Sunak says immigration not out of control despite record-high figures


Rishi Sunak insisted immigration was not out of control despite figures showing net migration has hit a record high.

The Prime Minister, who has promised to reduce immigration and is under pressure from the Tory right to act on the issue, said the net migration figure of an estimated 606,000 for 2022 was “too high”.

Office for National Statistics estimates show a total of 1.2 million people are likely to have migrated to the UK in 2022, while 557,000 are thought to have left the UK in the same period.

The Prime Minister told ITV’s This Morning: “Numbers are too high, it’s as simple as that.

“And I want to bring them down.”

He said measures put in place this week to prevent overseas students bringing dependants with them “are significant” and will bring levels down over time.

Asked whether immigration is out of control, Mr Sunak said: “Well, no, I think the numbers are just too high.”

Tory concerns about immigration were laid out in the Commons as MPs demanded to know how the level would be reduced.

Immigration Minister Robert Jenrick said: “We expect net migration to fall to pre-pandemic levels in the medium term.”

But veteran Tory Sir Edward Leigh told the Commons: “Some people in the Treasury seem to think a good way to grow the economy is to fill the country up with more and more people, but this is bad for productivity and bad for British workers who are being undercut by mass migration from all over the world.”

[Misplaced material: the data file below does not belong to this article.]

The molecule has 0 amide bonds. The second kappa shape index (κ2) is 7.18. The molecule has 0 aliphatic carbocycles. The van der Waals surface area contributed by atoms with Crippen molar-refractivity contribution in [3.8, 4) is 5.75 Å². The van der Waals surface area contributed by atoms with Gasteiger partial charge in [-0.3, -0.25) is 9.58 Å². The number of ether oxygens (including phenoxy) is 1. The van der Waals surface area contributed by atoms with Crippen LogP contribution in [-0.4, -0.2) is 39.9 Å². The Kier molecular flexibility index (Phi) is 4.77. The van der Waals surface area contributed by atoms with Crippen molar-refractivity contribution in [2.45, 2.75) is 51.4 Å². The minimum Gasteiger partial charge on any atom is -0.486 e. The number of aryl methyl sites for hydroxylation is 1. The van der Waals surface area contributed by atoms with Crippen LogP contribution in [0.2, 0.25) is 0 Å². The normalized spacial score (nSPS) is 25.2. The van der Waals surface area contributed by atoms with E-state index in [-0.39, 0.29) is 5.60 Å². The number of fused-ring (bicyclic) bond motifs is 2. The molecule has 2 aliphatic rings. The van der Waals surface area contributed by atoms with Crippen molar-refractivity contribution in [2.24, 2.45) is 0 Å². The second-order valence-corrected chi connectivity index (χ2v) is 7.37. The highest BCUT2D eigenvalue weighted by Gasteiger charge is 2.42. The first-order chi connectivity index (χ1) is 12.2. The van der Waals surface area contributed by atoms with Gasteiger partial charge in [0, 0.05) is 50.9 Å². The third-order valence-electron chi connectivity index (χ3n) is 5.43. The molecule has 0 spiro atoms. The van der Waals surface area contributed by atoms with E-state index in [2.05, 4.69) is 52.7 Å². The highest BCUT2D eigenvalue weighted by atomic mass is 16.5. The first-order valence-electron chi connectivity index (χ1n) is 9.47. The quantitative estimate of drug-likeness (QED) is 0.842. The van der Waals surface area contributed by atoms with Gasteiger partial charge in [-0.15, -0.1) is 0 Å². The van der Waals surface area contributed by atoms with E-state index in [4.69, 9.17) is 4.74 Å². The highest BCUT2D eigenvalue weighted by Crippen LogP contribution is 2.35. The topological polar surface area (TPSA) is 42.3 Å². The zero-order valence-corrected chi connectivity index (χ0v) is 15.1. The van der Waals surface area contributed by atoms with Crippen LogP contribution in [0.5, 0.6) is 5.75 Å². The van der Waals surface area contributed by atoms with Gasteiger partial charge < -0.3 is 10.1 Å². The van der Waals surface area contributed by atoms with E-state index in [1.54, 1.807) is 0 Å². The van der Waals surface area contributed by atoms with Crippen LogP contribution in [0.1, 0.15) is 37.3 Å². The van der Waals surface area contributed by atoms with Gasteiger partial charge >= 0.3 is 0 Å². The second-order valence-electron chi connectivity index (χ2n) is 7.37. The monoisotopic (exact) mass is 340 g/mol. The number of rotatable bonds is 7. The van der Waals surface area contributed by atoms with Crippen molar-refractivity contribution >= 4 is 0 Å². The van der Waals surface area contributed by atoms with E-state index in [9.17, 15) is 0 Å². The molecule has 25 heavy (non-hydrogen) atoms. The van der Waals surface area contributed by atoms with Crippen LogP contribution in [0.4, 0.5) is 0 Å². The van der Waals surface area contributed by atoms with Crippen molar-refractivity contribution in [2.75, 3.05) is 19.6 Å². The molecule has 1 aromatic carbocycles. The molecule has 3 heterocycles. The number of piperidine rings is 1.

Tory MP Martin Vickers said: “The anger and frustration of my constituents has been focused on illegal migration up until now, but that anger and frustration will grow when they consider these legal migration figures.

“We’re creating, roughly speaking, eight new parliamentary constituencies with this number and if that continues it’s clearly unsustainable.”

The Government faces a balancing act, with years of Tory promises to cut net migration coming up against demands from businesses and public services for overseas workers to fill skills gaps.

The figures have also been inflated by people fleeing the conflict in Ukraine and the decision to offer a route out of Hong Kong.

But shadow home secretary Yvette Cooper pointed to a 119% increase in work visas granted in the year to March 2023 compared to 2019 as evidence that the Government has “no plan and no grip” on the immigration system.

She also highlighted Home Office figures showing a rise in the backlog of asylum claims to 172,758.

She said: “Ministers have completely failed to tackle skills shortages, especially in health and social care, or to get people back into work after Covid.

“Net migration should come down and we expect it to do so.

“Support we have rightly given to Ukrainians and Hong Kongers has unusually affected the figures this year.

“But that can’t disguise the fact that the Conservatives’ chaotic approach means that work visas are up 119%, net migration is more than twice the level ministers were aiming for, and the asylum backlog is at a record high despite Rishi Sunak promising to clear it this year.”

SNP home affairs spokeswoman Alison Thewliss hit out at the “Westminster obsession with net migration figures” and claimed “the UK government is failing to attract the talent we need in key sectors to boost our economy and NHS – showing why Scotland needs the full powers of independence and control over migration”.

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